In The End of Advent, Joseph Bottum writes
Christmas has devoured Advent, gobbled it up with the turkey giblets and the goblets of seasonal ale. Every secularized holiday, of course, tends to lose the context it had in the liturgical year. Across the nation, even in many churches, Easter has hopped across Lent, Halloween has frightened away All Saints, and New Year’s has drunk up Epiphany.
Still, the disappearance of Advent seems especially disturbing—for it’s injured even the secular Christmas season: opening a hole, from Thanksgiving on, that can be filled only with fiercer, madder, and wilder attempts to anticipate Christmas.
He goes on to talk about Advent being a discipline – “a way of forming anticipation and channeling it toward its goal.“ And that “a season of contrition and sacrifice prepares us to understand and feel something about just how great the gift is when at last the day itself arrives. “
As for our household, we want to try to put Christmas in its place this year (with TRY being the opportune word!!) We have already decided not to put our tree up until the second or third week of December. We will make a Jesse Tree centerpiece for the table and use it in nightly readings/activities to lead us in anticipation toward Christmas. We are going to try a fast of some sort during the Advent season so we can more enjoy the feasting of the Christmas season. And we are going to have “A Walk to Bethlehem” – an experiential storytelling event – using the O Antiphons as our guide. (I’ll post more about this tomorrow…and pictures after Sunday!)
O Lord, let us live well in each season in its time. Help us to not lag behind nor rush forward to the next thing, but rather to engage with You and Your story in each season. Let us see the beauty of creation, the tragedy of sin and the long cry of a people waiting for a Savior to free them. Let us hear the patriarchs and the prophets, the angels and the heralds, and help us to take it all in. Form us, once again, by Your story and Your Spirit.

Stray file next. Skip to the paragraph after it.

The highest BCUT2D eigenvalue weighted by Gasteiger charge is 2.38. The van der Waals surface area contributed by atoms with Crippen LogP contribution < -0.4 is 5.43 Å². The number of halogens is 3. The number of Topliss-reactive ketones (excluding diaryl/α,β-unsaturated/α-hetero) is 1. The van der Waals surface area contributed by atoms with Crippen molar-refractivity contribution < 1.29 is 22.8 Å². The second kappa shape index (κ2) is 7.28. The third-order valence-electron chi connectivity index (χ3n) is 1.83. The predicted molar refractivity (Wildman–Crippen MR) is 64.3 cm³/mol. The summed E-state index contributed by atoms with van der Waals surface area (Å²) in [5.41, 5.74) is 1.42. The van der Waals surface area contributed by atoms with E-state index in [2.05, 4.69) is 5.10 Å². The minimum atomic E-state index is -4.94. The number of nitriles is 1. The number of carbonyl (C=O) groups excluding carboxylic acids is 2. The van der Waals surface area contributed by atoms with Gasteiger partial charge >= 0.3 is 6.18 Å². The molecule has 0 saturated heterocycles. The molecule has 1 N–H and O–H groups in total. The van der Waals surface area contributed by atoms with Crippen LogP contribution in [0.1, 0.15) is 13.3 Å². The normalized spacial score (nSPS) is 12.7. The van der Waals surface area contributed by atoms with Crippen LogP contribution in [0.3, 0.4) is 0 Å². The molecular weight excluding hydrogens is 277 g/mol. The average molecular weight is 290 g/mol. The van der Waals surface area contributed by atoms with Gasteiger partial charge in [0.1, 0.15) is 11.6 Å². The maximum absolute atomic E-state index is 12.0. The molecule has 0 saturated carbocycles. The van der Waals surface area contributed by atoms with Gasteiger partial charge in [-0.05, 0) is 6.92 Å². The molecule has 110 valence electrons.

November 25, 2009
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The weather here has been pretty foggy the last couple of days. Now, I am not complaining because I love the feeling of the air pulling close to the earth in a tight-wrapping hug and I like the way the misty air touches my skin and caresses the foliage. Big diamond droplets of water cling tenaciously to the bare branches of the tree outside our kitchen. My children will always comment that they feel like Narnia is close by when we experience the fog and I agree with them. I half expect to see the shadow of lion moving in the veil – just out of my reach, yet not out of my vision.
This morning I awoke to the sound of a foghorn calling from somewhere on the coastline. It was a low, deep call – calming with no sense of panic, yet a strong solid message of guidance. I lay in bed enjoying the periodic sound allowing its reverberations to move through my body. With each subsequent sounding, it became a call to my heart.
Over the past few months I feel like time has become crazy – my business, kids schedules, church, school, marriage, friendships, projects, and parenting all became a tumble-jumble mess and mix. It couldn’t even be called “juggling” but rather more like tub of balls being dumped on me from above, some of them bouncing, others needing to be tossed in the air again and still others rolling away into some corner waiting for attention at a later date. (I hope someone understands this illustration!)
But this morning, the foghorn became to me a distant call beckoning me toward Advent. It signaled to me that there is coming a new season – one in which I am to enter by slowing down, waiting, listening, and even fasting. In the midst of my foggy brain it became an directional compass, navigating me away from shipwreck on rocky shores and guiding me on to other harbors. And as I listened, I found myself breathing in rhythm with the foghorn. And so I long to breathe in sync to the rhythms of Advent.